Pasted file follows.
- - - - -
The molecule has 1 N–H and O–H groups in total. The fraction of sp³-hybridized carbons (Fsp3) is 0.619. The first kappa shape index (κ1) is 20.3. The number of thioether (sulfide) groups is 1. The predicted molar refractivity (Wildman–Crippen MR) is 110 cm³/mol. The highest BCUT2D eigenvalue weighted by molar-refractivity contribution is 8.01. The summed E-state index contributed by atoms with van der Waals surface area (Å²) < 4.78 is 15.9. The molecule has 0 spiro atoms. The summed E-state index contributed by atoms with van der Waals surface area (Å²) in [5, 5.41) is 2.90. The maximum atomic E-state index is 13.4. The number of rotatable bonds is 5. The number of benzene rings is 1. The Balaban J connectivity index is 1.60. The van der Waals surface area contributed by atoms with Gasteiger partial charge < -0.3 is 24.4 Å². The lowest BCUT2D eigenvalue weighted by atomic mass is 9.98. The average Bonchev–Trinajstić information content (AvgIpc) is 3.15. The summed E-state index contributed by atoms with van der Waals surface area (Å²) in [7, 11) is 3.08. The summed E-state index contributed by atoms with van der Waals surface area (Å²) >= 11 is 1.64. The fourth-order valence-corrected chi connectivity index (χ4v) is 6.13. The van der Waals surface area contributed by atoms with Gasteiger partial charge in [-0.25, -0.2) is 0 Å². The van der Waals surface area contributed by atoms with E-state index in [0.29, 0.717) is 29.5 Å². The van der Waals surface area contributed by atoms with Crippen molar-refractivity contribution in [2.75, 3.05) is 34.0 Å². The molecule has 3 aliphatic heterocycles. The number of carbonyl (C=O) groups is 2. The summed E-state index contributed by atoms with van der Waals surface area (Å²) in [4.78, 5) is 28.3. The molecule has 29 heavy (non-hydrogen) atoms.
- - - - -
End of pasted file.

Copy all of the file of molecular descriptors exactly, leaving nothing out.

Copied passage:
The molecule has 1 N–H and O–H groups in total. The fraction of sp³-hybridized carbons (Fsp3) is 0.619. The first kappa shape index (κ1) is 20.3. The number of thioether (sulfide) groups is 1. The predicted molar refractivity (Wildman–Crippen MR) is 110 cm³/mol. The highest BCUT2D eigenvalue weighted by molar-refractivity contribution is 8.01. The summed E-state index contributed by atoms with van der Waals surface area (Å²) < 4.78 is 15.9. The molecule has 0 spiro atoms. The summed E-state index contributed by atoms with van der Waals surface area (Å²) in [5, 5.41) is 2.90. The maximum atomic E-state index is 13.4. The number of rotatable bonds is 5. The number of benzene rings is 1. The Balaban J connectivity index is 1.60. The van der Waals surface area contributed by atoms with Gasteiger partial charge < -0.3 is 24.4 Å². The lowest BCUT2D eigenvalue weighted by atomic mass is 9.98. The average Bonchev–Trinajstić information content (AvgIpc) is 3.15. The summed E-state index contributed by atoms with van der Waals surface area (Å²) in [7, 11) is 3.08. The summed E-state index contributed by atoms with van der Waals surface area (Å²) >= 11 is 1.64. The fourth-order valence-corrected chi connectivity index (χ4v) is 6.13. The van der Waals surface area contributed by atoms with Gasteiger partial charge in [-0.25, -0.2) is 0 Å². The van der Waals surface area contributed by atoms with E-state index in [0.29, 0.717) is 29.5 Å². The van der Waals surface area contributed by atoms with Crippen molar-refractivity contribution in [2.75, 3.05) is 34.0 Å². The molecule has 3 aliphatic heterocycles. The number of carbonyl (C=O) groups is 2. The summed E-state index contributed by atoms with van der Waals surface area (Å²) in [4.78, 5) is 28.3. The molecule has 29 heavy (non-hydrogen) atoms.